Wednesday, November 20, 2019 | ePaper

Don't pave way for corruption in the name of development projects

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THE estimated cost of constructing the third terminal at Hazrat Shahjalal International Airport by increasing 40 percent reached at Tk 20,598 crore. The Cabinet Committee on Public Purchase on Wednesday approved the project at a cost which is much higher than what had been estimated at the outset. The ECNEC in 2017 approved the project worth Tk 13,610 crore. The practice of cost overrun has become a regular phenomenon - from mega projects to small road repairing - that ultimately gives opportunity to a section of dishonest officials and ruling party-backed contractors to gobble up public money.
Finance Minister said the Cabinet body approved the project proposal under the condition that the Ministry concerned would take ECNEC approval by submitting the details of the additional cost in a revised proposal. Of the total amount, Japan International Cooperation Agency will finance around Tk 15,000 crore while the government will provide the rest. However, Civil Aviation Authority explained that a separate cargo village would be included with the plan and firefighting equipment to be replaced by new.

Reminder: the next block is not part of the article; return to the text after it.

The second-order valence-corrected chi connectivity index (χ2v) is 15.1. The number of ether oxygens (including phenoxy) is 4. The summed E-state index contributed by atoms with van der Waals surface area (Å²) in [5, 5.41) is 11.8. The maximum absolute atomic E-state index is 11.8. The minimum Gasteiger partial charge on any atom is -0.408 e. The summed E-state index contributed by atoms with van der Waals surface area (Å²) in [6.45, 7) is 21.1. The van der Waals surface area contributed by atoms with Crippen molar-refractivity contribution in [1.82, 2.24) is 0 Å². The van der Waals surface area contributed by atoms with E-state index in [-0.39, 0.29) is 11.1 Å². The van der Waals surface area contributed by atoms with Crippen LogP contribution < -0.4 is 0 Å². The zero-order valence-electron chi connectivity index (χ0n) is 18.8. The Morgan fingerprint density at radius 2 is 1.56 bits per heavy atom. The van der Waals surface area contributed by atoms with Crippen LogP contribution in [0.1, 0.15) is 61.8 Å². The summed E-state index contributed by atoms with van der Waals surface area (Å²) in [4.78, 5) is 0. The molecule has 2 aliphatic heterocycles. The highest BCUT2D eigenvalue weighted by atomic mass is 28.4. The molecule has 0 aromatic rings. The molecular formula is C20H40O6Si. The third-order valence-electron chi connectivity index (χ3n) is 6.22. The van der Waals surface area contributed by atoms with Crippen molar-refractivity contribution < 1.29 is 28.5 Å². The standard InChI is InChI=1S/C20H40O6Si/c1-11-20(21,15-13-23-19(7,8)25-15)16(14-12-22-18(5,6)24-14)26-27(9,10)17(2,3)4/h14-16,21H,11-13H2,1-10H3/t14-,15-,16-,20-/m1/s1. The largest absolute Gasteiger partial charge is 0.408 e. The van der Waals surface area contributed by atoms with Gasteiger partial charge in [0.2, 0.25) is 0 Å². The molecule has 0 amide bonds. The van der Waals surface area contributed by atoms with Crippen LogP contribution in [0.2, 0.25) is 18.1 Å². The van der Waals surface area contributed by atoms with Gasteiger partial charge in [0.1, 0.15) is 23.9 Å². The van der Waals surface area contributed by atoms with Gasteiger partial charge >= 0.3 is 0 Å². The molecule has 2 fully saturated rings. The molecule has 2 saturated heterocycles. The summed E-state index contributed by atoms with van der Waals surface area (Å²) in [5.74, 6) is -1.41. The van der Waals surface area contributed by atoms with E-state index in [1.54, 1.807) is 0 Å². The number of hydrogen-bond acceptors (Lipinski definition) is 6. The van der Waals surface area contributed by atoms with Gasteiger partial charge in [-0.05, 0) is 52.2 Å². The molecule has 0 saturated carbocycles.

Around 130 domestic and international flights carrying 25,000-30,000 passengers use the HSIA every day. Around 70 lakh passengers and 1.6 crore luggage are handled by the Airport every year. But there are only eight luggage conveyor belts in the two international terminals. Besides, ticket of Biman Bangladesh Airlines alone increased to 110 percent in the last five years for domestic and international routes. We observe the same characteristics in HSIA expansion project which was seen in some other highly-publicised mega projects. The Padma Bridge Rail Link project was taken in 2016 at a cost of Tk 34,000 crore that increased to Tk 39,246 crore in the meantime. The main Padma Bridge project was taken in 2010 at a cost of Tk 10,000 crore, which now crossed Tk 30,000 crore. There is no need to expand the list.  
It's clear to all that in absence of any overseeing authorities the cost overrun ultimately ends to corruption. Such practice must end.

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